iSCSI vs. Mapped-Network Drive

When is iSCSI Preferable to a Mapped-Network Drive?

iSCSI vs. Mapped-Network Drive - Business Growth vs. Time

What’s the difference between iSCSI vs. Mapped-Network Drive? As an IT pro, when you find yourself tasked with the crucial decision of selecting a storage protocol for a project, the choice between iSCSI and mapped network can be make-or-break. Block level storage via iSCSI allows you to configure the raw space to meet your needs and is attractive when you need massive amounts of configurable storage space. Mapped network protocols can be flexible and versatile, just as iSCSI Storage-Area Network (SAN), but block level storage isn’t a fit for every application or data storage situation.

For mission-critical deployments, choosing between iSCSI and Network Attached Storage (NAS) is critical. For smaller companies that don’t have a large IT department or aren’t outsourcing their IT functionality, iSCSI protocols might be too complex to manage compared to mapped networks. If you’ve no experience administering block storage devices, it might be a challenge to get over the learning curve.

To administer an iSCSI set up, you must be equipped to effectively manage storage communications infrastructure, effectively manage RAID controller levels, effectively track drive performance to guarantee performance needs are met and manage and assign storage to each server. Conversely, managing a mapped network is comparatively simple plus Network Attached Storage (NAS) is typically more cost-effective than an iSCSI set-up.

In a perfect world, given no budgetary constraints and assuming no management or knowledge gaps, when would you choose iSCSI over mapped network or vice-versa?

Application Performance 

The performance proclivities of an application might push you to iSCSI over NAS, or the reverse. Slower response times than anticipated might indicate you’d be better served by changing file storage protocols. When you’re looking to upgrade an application or make wholesale changes, such as migrating from one accounting package to another, researching performance based on storage protocol is wise.

In general, when looking at use case, iSCSI block-level shared storage is preferable (or mandatory) with:

  • Microsoft Exchange as it does not allow file level or network-based storage, only block level storage.
  • Applications that rely on databases, and clustered databases in particular.
  • Target boot since you can rapidly boot up to 256 computers off one OS image and realize a greater than 90% storage savings by eliminating duplicate OS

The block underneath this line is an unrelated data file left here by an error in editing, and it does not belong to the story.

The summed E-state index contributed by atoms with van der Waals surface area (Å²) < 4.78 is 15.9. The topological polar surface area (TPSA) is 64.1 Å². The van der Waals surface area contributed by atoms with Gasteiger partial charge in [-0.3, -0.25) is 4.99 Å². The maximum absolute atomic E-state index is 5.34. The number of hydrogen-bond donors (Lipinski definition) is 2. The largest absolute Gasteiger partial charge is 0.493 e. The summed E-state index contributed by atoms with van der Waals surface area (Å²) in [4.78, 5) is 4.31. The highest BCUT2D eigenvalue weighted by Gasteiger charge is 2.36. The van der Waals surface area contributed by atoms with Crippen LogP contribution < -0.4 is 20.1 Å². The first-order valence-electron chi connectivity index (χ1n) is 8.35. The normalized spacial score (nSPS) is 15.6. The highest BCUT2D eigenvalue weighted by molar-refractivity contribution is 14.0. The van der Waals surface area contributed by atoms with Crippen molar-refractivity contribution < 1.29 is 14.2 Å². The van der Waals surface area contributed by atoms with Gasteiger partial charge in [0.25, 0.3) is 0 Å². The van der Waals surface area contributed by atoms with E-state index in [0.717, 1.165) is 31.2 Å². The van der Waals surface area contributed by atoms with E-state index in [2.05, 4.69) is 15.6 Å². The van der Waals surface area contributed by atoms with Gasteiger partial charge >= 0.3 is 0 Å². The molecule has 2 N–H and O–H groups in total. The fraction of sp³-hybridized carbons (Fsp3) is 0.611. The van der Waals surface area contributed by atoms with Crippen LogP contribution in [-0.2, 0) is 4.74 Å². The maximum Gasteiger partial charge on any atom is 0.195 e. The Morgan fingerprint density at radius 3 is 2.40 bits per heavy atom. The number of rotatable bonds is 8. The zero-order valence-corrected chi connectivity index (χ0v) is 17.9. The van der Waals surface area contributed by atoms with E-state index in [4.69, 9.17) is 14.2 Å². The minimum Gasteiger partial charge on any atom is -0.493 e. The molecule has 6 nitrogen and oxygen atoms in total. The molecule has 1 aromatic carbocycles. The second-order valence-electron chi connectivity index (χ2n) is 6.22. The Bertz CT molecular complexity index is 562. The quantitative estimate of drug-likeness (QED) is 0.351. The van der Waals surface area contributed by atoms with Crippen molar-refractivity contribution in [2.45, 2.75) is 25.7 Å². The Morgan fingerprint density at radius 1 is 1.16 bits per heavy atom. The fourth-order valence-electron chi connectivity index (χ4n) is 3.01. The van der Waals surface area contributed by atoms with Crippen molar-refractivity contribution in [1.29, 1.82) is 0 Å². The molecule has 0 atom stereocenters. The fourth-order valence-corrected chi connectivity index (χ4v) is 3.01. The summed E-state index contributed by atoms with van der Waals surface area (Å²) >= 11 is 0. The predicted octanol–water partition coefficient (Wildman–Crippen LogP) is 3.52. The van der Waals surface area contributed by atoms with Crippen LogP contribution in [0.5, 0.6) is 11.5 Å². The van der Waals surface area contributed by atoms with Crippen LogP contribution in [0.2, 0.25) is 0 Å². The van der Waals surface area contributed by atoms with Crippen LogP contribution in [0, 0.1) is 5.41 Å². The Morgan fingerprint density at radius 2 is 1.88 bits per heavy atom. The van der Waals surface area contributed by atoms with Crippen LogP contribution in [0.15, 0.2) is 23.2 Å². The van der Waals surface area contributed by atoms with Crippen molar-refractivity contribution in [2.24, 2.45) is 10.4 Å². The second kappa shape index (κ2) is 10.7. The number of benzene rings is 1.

images in favor of one master OS image.

  • VMware even though it can use file level storage but is more commonly and effectively deployed via block level storage.

WORM Storage for Compliance 

Compliance is increasingly a concern, particularly for larger firms or those in industries where archival storage is both critical and mandatory such as in the financial, legal, non-profit, and brokerage space. iSCSI setups offer cheaper long-term, high-volume storage solutions. WORM compliance mandates offsite redundancy, data security and data protection and is supported only at the file-level so is incompatible with iSCSI block-level storage.

Failover Cluster

iSCSI block storage is preferable as shared storage for a failover cluster (group of independent computers working together to increase scalability of clustered roles) in most cases.

Speed Versus Capacity

Two facets to consider are capacity and performance. If you have a great quantity of users that require screaming fast performance from your file storage or if the application itself demands it, then block level storage is more configurable for this purpose. File-level storage can perform well, depending on the application, but is better known for high-capacity than high-performance depending on the circumstances.

Ease of Use

File-level storage servers are easier to configure and use than block-level. You will have to go through additional steps to establish protocols for permissions, authentication, and back-ups, but these aren’t difficult to accomplish. A configuration tool can help you get everything set up to allow the access and security that you require. Mass file storage and VMware hosts to access storage can both be accomplished in a more cost-effective manner with mapped network file storage.

Depending on your needs, you may be best served by iSCSI storage, mapped network, or, more likely, a hybrid system that allows greater flexibility and scalability, particularly if you have a diverse array of applications running across your enterprise. When you’re ready to expand or upgrade your storage, QSAN’s XCube products offer the best of both worlds.

XCubeSAN and XCubeNAS devices are versatile hybrid storage device for complex network environments with self-encrypting (SED) technology to protect your data. Features include data deduplication functionality, SSD-ready, offer SSD caching, high IOPS, and dual controllers. Our XCubeSAN series supports iSCSI protocols while our XCubeNAS series are perfect for mapped network storage and WORM compliance.

QSAN Technology Inc. Beyond Storage